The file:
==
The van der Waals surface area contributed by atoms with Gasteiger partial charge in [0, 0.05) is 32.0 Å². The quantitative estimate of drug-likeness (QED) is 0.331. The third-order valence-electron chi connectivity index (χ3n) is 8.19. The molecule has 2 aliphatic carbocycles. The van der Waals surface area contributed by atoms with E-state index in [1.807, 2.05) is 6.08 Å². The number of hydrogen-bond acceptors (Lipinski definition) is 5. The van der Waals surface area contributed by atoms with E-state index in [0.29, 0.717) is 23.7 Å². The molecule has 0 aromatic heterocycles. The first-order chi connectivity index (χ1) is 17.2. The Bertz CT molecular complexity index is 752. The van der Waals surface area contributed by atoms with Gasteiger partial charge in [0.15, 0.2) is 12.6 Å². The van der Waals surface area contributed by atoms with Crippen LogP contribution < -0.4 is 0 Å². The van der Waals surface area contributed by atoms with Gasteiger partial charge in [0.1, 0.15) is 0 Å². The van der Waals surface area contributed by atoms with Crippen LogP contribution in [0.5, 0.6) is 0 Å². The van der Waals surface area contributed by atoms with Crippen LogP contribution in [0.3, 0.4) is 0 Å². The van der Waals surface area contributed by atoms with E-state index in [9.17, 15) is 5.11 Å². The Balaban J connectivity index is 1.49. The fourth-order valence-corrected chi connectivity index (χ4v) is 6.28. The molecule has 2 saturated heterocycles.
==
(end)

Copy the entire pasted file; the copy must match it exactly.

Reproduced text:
The van der Waals surface area contributed by atoms with Gasteiger partial charge in [0, 0.05) is 32.0 Å². The quantitative estimate of drug-likeness (QED) is 0.331. The third-order valence-electron chi connectivity index (χ3n) is 8.19. The molecule has 2 aliphatic carbocycles. The van der Waals surface area contributed by atoms with E-state index in [1.807, 2.05) is 6.08 Å². The number of hydrogen-bond acceptors (Lipinski definition) is 5. The van der Waals surface area contributed by atoms with E-state index in [0.29, 0.717) is 23.7 Å². The molecule has 0 aromatic heterocycles. The first-order chi connectivity index (χ1) is 17.2. The Bertz CT molecular complexity index is 752. The van der Waals surface area contributed by atoms with Gasteiger partial charge in [0.15, 0.2) is 12.6 Å². The van der Waals surface area contributed by atoms with Crippen LogP contribution < -0.4 is 0 Å². The van der Waals surface area contributed by atoms with Gasteiger partial charge in [0.1, 0.15) is 0 Å². The van der Waals surface area contributed by atoms with Crippen LogP contribution in [0.5, 0.6) is 0 Å². The van der Waals surface area contributed by atoms with Crippen LogP contribution in [0.3, 0.4) is 0 Å². The van der Waals surface area contributed by atoms with E-state index in [9.17, 15) is 5.11 Å². The Balaban J connectivity index is 1.49. The fourth-order valence-corrected chi connectivity index (χ4v) is 6.28. The molecule has 2 saturated heterocycles.